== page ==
All mortgage rates edged higher for the fourth straight week except the adjustable rate mortgage, which eased, the Freddie Mac Primary Mortgage Market Survey revealed.
The average 30-year, fixed-rate mortgage averaged 4.37% for the week ending Feb. 20, up from 4.33% a week ago, and significantly up from 3.51% a year earlier.
Additionally, the 15-year, FRM hit 3.39%, an increase from last week’s 3.55%, but up from 2.76% for the same period in 2013.
The 5-year Treasury-indexed hybrid adjustable-rate mortgage averaged 3.05% this week, down from 3.08% a week ago, but up from 2.61% last year.
The 1-year Treasury-indexed ARM reached 2.52% this week, down from 2.57% a week prior and 2.64% in 2013.
“Mortgage rates edged up with new home sales exceeding expectations and rising to a seasonally adjusted pace of 468,000 units in January, the strongest annual rate since July 2008,” Frank Nothaft, vice president and chief economist for Freddie Mac, said.
“The 9.6% increase in new home sales for January followed an upward revision of 13,000 units in December. The S&P/Case-Shiller 20-city composite house price index rose 13.4% over the 12-months ending in December 2013,” he added.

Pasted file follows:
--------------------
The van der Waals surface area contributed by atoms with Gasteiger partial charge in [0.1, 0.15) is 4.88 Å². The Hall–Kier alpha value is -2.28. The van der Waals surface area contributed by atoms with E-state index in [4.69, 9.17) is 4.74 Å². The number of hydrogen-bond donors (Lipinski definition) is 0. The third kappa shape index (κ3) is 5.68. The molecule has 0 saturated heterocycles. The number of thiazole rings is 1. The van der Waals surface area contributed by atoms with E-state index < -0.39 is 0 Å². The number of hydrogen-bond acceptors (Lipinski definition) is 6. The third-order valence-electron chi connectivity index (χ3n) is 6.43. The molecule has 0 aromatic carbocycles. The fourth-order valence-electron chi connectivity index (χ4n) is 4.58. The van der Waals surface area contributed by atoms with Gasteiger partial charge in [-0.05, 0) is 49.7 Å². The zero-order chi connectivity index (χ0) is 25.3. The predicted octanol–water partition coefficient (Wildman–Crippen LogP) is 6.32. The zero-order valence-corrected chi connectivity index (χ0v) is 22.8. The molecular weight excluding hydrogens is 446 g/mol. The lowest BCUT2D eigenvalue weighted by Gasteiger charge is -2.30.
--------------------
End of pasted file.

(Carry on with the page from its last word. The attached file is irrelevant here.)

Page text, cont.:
Meanwhile, Bankrate reported that mortgage rates witnessed little change this week.
The average 30-year, FRM dropped to 4.48% from 4.49%, while the 15-year, FRM dipped to 3.50% from 3.52% a week prior.
In addition, the 5/1 ARM inched higher to 3.30% from 3.28% last week.
“Mortgage rates have been in a docile state over the past few weeks, as uncertainty regarding global markets has receded. While the pace of the U.S. economic recovery is still an open question, things have transitioned to a wait-and-see mode that translates into tame movements in mortgage rates,” Bankrate said in its report.
“The surge of monthly economic releases over the next ten days may answer some of those economic questions, and be a catalyst for renewed volatility in the bond market, and ultimately, mortgage rates. Mortgage rates are closely related to yields on long-term government bonds,” the report continued.